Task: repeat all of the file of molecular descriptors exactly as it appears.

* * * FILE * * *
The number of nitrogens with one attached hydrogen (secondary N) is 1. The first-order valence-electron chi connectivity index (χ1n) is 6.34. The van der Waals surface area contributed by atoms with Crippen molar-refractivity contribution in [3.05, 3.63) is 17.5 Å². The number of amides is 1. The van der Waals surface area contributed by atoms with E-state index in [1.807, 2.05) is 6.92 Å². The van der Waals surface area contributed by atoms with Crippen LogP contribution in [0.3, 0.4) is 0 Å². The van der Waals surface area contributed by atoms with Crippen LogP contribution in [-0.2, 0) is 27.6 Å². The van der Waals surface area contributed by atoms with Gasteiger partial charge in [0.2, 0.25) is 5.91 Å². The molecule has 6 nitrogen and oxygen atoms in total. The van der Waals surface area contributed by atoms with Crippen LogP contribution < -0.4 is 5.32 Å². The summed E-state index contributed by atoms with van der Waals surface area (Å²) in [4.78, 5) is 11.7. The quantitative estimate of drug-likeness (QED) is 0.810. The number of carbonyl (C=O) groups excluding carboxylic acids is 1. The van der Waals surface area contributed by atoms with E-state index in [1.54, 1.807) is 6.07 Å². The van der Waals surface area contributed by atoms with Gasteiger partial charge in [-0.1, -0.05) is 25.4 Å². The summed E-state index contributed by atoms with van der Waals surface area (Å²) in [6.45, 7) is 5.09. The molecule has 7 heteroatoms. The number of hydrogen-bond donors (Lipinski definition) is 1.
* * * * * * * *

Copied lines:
The number of nitrogens with one attached hydrogen (secondary N) is 1. The first-order valence-electron chi connectivity index (χ1n) is 6.34. The van der Waals surface area contributed by atoms with Crippen molar-refractivity contribution in [3.05, 3.63) is 17.5 Å². The number of amides is 1. The van der Waals surface area contributed by atoms with E-state index in [1.807, 2.05) is 6.92 Å². The van der Waals surface area contributed by atoms with Crippen LogP contribution in [0.3, 0.4) is 0 Å². The van der Waals surface area contributed by atoms with Crippen LogP contribution in [-0.2, 0) is 27.6 Å². The van der Waals surface area contributed by atoms with Gasteiger partial charge in [0.2, 0.25) is 5.91 Å². The molecule has 6 nitrogen and oxygen atoms in total. The van der Waals surface area contributed by atoms with Crippen LogP contribution < -0.4 is 5.32 Å². The summed E-state index contributed by atoms with van der Waals surface area (Å²) in [4.78, 5) is 11.7. The quantitative estimate of drug-likeness (QED) is 0.810. The number of carbonyl (C=O) groups excluding carboxylic acids is 1. The van der Waals surface area contributed by atoms with E-state index in [1.54, 1.807) is 6.07 Å². The van der Waals surface area contributed by atoms with Gasteiger partial charge in [-0.1, -0.05) is 25.4 Å². The summed E-state index contributed by atoms with van der Waals surface area (Å²) in [6.45, 7) is 5.09. The molecule has 7 heteroatoms. The number of hydrogen-bond donors (Lipinski definition) is 1.